The concerns that parts of the Brazilian society had about potential unrest or political violence taking place during Independence Day demonstrations did not materialise. Large crowds in Brazil’s main urban centres on 7 September held pro-government marches peacefully. No clashes with opposing groups or with police forces were recorded – partially because left-wing leaders postponed scheduled events. However, political violence events did take place during that week, as a supporter of President Jair Bolsonaro stabbed to death a leftist co-worker in Mato Grosso state on 9 September. 

These two events, while not directly associated, summarise well the pre-elections security environment in Brazil. 

Strategies to schedule events of opposing political groups at different dates, sites or times have proved successful in mitigating risks of confrontation and will continue to be adopted by security forces before and after the vote in October, further limiting security risks. Coordination between local, state and federal public security authorities and intelligence agencies will also prevent a successful Capitol-like event from occurring. 

While radicalised individuals are likely to plot an attack against the Federal Supreme Court (STF) or the Superior Electoral Court (TSE) in Brasília, these attempts are unlikely to result in the storming of these buildings as we saw in Washington, DC, on 6 January 2021. Pro-government protesters will continue to antagonise with the judiciary and high court justices but are more likely to stick to verbal attacks online than a coordinated, large-scale demonstration targeting the judiciary headquarters.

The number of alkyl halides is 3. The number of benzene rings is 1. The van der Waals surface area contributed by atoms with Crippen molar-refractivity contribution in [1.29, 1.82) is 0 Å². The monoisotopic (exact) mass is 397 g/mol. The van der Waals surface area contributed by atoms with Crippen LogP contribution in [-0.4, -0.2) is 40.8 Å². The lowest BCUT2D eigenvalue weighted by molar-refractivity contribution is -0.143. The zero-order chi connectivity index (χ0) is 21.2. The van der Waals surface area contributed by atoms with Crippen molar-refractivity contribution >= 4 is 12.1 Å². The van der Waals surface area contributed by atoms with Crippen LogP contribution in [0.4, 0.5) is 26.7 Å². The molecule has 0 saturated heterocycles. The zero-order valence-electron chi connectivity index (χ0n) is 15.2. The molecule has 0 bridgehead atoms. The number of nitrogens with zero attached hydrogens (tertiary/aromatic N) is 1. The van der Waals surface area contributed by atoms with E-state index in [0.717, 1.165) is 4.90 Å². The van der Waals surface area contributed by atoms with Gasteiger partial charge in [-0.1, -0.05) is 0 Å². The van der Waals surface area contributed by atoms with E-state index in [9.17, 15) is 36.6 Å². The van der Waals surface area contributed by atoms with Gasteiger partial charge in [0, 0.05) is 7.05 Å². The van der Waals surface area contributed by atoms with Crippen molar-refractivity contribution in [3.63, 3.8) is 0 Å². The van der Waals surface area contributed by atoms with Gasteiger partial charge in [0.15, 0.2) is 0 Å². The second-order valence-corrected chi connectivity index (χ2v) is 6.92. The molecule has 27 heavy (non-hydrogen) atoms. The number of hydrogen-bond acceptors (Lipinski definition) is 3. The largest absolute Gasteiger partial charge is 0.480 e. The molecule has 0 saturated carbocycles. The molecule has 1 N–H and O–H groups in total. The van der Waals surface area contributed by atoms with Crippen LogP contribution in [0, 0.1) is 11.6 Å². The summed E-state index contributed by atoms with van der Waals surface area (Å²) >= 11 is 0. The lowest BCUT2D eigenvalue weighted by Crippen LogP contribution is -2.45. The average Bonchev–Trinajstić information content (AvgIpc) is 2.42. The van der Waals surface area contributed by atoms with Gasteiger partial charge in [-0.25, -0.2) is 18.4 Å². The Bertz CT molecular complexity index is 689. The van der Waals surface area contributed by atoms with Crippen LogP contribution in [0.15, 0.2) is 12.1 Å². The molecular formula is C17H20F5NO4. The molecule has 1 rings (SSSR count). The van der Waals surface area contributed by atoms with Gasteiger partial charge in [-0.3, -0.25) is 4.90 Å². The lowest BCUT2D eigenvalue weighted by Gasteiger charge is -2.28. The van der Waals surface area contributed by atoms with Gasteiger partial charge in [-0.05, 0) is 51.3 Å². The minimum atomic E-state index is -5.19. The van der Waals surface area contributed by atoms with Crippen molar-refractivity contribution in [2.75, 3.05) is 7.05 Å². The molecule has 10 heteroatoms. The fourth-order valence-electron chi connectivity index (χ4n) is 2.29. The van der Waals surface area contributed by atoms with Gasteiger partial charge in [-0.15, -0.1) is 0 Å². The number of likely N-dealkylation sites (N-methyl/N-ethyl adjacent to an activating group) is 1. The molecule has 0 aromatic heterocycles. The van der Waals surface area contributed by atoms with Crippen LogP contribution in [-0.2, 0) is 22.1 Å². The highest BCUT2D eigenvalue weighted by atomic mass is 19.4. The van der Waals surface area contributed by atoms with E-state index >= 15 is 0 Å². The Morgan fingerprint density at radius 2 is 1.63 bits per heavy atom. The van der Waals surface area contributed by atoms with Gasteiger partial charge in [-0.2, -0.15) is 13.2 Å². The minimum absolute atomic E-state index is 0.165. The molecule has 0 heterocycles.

In the likely scenario that Bolsonaro is defeated, he will challenge the results claiming fraud in the country’s electronic voting system. This is likely to mobilise part of his supporters, but risks of demonstrations escalating to widespread violence will likely remain low in the coming months. Right-wing supporters are proud that their acts never escalate to vandalism, in an implicit criticism of left-wing protests. That will continue to be the case and will mitigate security risks. Also, while social movements’ protests will remain prone to sporadic clashes with police forces or small, radicalised groups vandalising bank branches, for instance, they will also remain largely peaceful. Organisers and most protesters are not interested in having their cause damaged by claims that they are conniving with violent practices. For those reasons, Brazil is unlikely to undergo a countrywide wave of unrest.

The action by radicalised individuals or small groups will represent the most likely security risks throughout the electoral cycle. Political quarrels escalating to gun violence or event to homicides have unfortunately become more common over the past year. Amid a polarised political environment and increased civilian gun ownership, the chances of mundane disputes, such as road rages, escalating to deadly fights have grown, a sign of democratic erosion in a country where democracy is facing its most challenging test of the last three decades. 

All these situations are unlikely to target business or high-profile executives. However, rare clashes or sporadic episodes of political violence will pose indirect security risks to demonstrators or by-passers. Those directly involved in politics or taking a more outspoken stance regarding the country’s political landscape are more likely to become targets of extremists.

As we focus on the political polarisation and radicalisation amid the electoral period and the security risks they pose in the coming months, it is necessary to have in mind that these issues will remain in 2023 and beyond. Brazil will likely remain a divided society in the coming years, regardless of who is elected in October, and political violence – even if occasional – is likely to gain more prominence than it has had since Brazil’s return to democratic norms in the mid-1980s.